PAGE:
For many people, essential oils are synonymous with perfumes. This certainly makes sense — besides being used for healing purposes, essential oils have a long history as ingredients in sumptuous perfumes that can enrich our lives.
The thing is, commercial perfumes often use synthetic fragrances instead of pure essential oils, mainly because synthetics are cheaper. But this lower price comes with a big cost.
These artificial, lab-grown chemicals might have unpredictable and undesirable effects on your body. For example, lots of people get headaches from perfumes, and some people even get allergic reactions when exposed to synthetic fragrances.
There is no reason to poison ourselves when real, therapeutic essential oils have a healing effect on the body and mind that goes well beyond just smelling good.
So how do you get a gorgeous fragrance without using any artificial chemicals?
It’s simple — you can make your own natural perfume using essential oils, based on time-tested recipes and approaches. Today, I’m going to give you a few recipes to do just that.
First, a bit of background. Perfumes are typically composed of a carrier, as well as a combination of fragrances — in our case, pure, natural essential oils.
The carrier in a perfume is a substance that helps dilute the essential oils, meld the scent, and make the perfume last longer (evaporate less quickly). Two kinds of carriers are common in perfumery: alcohol, and carrier oils, such as Rosehip or Tamanu.
The recipes I will give you below all use oils instead of alcohol as the carrier. The reason for this is that you need a very high-proof alcohol (95% or 190 proof) to make a good carrier for a perfume.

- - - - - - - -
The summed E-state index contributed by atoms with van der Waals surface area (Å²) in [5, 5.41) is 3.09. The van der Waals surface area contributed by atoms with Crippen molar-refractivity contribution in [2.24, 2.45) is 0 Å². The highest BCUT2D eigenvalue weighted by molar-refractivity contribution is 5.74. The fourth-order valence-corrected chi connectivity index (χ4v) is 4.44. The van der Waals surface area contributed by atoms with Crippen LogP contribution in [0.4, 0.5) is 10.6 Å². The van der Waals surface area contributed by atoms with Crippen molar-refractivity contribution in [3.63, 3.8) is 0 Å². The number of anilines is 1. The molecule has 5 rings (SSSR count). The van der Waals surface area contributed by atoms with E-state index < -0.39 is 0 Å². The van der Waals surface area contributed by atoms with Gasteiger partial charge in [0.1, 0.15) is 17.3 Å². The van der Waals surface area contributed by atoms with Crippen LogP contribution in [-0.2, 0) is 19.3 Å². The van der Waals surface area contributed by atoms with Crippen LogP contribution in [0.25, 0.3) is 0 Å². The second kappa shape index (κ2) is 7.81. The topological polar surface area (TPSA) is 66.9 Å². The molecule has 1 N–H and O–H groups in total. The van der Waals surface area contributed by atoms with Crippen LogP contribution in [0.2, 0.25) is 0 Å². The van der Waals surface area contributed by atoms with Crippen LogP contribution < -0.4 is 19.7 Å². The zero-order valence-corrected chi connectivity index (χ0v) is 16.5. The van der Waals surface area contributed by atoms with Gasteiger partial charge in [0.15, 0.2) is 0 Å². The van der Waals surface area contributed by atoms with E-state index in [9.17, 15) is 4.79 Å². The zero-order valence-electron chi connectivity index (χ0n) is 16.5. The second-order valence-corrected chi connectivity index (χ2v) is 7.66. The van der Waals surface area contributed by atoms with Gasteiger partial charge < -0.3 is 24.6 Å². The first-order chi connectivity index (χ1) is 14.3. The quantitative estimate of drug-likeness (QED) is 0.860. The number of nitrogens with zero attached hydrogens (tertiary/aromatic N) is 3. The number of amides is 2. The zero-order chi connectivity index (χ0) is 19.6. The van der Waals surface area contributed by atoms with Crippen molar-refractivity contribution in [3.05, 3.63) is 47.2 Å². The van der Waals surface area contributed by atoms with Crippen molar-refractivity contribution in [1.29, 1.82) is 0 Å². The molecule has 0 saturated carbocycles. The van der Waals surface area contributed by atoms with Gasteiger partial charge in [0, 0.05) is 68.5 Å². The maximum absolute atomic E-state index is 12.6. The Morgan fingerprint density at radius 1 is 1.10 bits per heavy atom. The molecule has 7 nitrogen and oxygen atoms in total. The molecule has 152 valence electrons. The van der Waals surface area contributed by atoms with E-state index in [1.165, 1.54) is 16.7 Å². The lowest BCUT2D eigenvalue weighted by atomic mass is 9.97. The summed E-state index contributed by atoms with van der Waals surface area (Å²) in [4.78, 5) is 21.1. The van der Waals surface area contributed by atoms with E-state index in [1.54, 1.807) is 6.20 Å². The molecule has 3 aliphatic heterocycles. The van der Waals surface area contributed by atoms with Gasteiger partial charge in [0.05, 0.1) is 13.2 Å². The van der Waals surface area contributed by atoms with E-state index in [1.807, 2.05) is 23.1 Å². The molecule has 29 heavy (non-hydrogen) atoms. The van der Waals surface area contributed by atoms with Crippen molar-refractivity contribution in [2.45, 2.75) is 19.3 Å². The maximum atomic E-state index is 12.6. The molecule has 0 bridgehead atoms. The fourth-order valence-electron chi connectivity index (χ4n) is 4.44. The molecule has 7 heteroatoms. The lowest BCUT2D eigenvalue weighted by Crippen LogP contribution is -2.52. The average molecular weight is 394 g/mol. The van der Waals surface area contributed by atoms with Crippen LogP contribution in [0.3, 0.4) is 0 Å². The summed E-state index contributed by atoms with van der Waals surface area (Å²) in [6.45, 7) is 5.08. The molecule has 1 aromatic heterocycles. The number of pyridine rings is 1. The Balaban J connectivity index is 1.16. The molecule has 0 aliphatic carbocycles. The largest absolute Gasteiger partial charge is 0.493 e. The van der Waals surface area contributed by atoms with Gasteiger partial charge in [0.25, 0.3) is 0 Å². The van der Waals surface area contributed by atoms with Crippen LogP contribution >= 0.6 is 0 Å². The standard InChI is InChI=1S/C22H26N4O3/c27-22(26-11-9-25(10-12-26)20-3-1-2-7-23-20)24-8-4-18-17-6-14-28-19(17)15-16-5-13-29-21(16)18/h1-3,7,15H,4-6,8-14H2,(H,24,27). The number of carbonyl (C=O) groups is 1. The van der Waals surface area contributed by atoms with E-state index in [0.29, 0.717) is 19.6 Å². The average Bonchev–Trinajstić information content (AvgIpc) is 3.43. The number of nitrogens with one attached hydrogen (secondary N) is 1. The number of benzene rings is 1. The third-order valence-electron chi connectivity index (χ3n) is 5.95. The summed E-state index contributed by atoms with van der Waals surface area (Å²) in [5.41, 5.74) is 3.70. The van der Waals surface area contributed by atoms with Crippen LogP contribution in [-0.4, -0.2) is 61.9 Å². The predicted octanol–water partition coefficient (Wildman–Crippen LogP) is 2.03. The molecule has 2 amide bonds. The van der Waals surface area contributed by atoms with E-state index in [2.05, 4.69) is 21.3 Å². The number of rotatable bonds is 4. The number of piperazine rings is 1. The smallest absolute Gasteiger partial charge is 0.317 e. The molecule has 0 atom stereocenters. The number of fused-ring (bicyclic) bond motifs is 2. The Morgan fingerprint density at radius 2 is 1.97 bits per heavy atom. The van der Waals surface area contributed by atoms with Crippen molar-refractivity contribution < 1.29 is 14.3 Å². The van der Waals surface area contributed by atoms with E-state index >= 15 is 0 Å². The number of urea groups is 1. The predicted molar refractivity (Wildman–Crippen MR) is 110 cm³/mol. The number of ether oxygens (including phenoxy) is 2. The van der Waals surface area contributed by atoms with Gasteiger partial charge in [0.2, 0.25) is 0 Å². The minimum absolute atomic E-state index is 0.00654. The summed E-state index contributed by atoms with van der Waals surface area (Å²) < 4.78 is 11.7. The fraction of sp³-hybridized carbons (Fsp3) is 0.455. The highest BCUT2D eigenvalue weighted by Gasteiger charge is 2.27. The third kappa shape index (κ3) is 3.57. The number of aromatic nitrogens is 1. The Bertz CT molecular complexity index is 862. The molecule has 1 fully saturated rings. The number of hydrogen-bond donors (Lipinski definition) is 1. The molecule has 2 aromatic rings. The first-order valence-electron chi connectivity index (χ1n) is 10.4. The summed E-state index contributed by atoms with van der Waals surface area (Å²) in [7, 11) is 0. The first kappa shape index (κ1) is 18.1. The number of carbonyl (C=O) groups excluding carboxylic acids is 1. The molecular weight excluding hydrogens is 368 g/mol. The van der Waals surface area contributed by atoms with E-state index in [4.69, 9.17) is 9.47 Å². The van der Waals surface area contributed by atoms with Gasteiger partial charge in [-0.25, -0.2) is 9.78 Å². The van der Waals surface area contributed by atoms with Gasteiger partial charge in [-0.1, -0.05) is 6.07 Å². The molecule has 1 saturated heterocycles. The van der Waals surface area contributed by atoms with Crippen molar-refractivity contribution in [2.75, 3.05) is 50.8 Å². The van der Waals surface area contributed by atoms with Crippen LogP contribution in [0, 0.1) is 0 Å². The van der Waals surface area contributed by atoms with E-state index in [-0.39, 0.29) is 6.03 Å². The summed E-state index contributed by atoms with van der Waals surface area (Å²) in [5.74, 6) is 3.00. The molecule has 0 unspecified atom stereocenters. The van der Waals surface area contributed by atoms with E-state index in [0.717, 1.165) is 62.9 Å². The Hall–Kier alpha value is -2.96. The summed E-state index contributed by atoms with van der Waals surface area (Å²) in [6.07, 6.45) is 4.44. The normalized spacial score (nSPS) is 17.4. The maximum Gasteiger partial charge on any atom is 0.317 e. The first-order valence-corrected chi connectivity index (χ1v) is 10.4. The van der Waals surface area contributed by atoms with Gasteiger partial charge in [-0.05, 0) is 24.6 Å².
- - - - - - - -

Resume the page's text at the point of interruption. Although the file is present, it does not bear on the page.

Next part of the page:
This kind of alcohol isn’t easy to come by, and it is typically adulterated with various contaminants to prevent people from drinking it. Using alcohol with adulterants kind of defeats the whole point of avoiding harmful ingredients in our natural perfumes.
As for the essential oils that go into a perfume, they are commonly divided into three groups: top notes, middle notes, and base notes. This is a way of expressing how quickly the oils will evaporate and when you will notice them in the perfume.
Top notes evaporate most quickly and are noticed first. Middle notes come second, and base notes evaporate most slowly and linger in the perfume the longest. Typically, perfumes will include at least one oil in each category.
Here’s a breakdown of some common essential oils according to their perfumery note:
Now, with that preparation, I’m going to share a few of my favorite natural perfume recipes. You can mix these together and store them in a tightly sealed glass bottle for quite a while. You can apply them to your skin directly — to your wrists, to your neck, or any other part of your body that you want to smell fabulous. Here are the recipes:
Mysterious Natural Perfume:
5ml (1 tsp) Pomegranate Seed Oil
10 drops Agarwood Essential Oil
55 drops Hawaiian Sandalwood
5 drops Rosewood Essential Oil
30 drops Mandarin Essential Oil
Uplifting Natural Perfume:
5ml (1tsp) Raspberry Seed Oil
15 drops Roman Chamomile Essential Oil
25 drops Lavender Essential Oil
30 drops Bergamot Essential Oil
30 drops Opoponax (Sweet Myrrh) Essential Oil
Aphrodisiac Natural Perfume:
5ml (1tsp) Rose Hip Seed Oil
15 drops Damiana Essential Oil
10 drops Ylang Ylang Essential Oil
10 drops Rose Otto Essential Oil
35 drops Vetiver
30 drops Patchouli Essential Oil
I hope these ideas will get you started with making your own natural perfumes. If you would like a custom blend, please let me know.
If you come up with a perfume blend you love, please post it in the comments below!